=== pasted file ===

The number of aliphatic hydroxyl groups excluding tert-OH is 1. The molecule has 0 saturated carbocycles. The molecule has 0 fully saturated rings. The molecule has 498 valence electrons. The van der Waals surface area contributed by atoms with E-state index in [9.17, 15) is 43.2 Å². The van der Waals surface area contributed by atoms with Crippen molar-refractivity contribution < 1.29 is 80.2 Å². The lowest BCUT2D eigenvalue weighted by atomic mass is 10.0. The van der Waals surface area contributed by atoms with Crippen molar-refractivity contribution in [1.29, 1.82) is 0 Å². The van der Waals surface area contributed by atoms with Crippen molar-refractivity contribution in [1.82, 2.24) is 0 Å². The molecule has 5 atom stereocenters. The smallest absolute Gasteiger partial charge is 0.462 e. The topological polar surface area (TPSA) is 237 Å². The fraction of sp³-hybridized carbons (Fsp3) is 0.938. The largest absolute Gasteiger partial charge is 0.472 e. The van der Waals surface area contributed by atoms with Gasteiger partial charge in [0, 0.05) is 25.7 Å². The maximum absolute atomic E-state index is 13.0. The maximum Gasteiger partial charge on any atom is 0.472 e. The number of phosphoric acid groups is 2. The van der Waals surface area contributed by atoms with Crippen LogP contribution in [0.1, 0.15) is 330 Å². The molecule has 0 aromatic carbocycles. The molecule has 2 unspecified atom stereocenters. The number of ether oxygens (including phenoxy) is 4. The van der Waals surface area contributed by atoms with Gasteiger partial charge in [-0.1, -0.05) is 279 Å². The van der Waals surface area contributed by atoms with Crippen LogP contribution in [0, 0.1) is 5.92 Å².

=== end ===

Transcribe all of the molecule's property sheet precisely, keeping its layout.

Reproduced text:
The number of aliphatic hydroxyl groups excluding tert-OH is 1. The molecule has 0 saturated carbocycles. The molecule has 0 fully saturated rings. The molecule has 498 valence electrons. The van der Waals surface area contributed by atoms with E-state index in [9.17, 15) is 43.2 Å². The van der Waals surface area contributed by atoms with Crippen molar-refractivity contribution < 1.29 is 80.2 Å². The lowest BCUT2D eigenvalue weighted by atomic mass is 10.0. The van der Waals surface area contributed by atoms with Crippen molar-refractivity contribution in [1.29, 1.82) is 0 Å². The van der Waals surface area contributed by atoms with Crippen molar-refractivity contribution in [1.82, 2.24) is 0 Å². The molecule has 5 atom stereocenters. The smallest absolute Gasteiger partial charge is 0.462 e. The topological polar surface area (TPSA) is 237 Å². The fraction of sp³-hybridized carbons (Fsp3) is 0.938. The largest absolute Gasteiger partial charge is 0.472 e. The van der Waals surface area contributed by atoms with Gasteiger partial charge in [0, 0.05) is 25.7 Å². The maximum absolute atomic E-state index is 13.0. The maximum Gasteiger partial charge on any atom is 0.472 e. The number of phosphoric acid groups is 2. The van der Waals surface area contributed by atoms with Crippen LogP contribution in [0.1, 0.15) is 330 Å². The molecule has 0 aromatic carbocycles. The molecule has 2 unspecified atom stereocenters. The number of ether oxygens (including phenoxy) is 4. The van der Waals surface area contributed by atoms with Gasteiger partial charge in [-0.1, -0.05) is 279 Å². The van der Waals surface area contributed by atoms with Crippen LogP contribution in [0, 0.1) is 5.92 Å².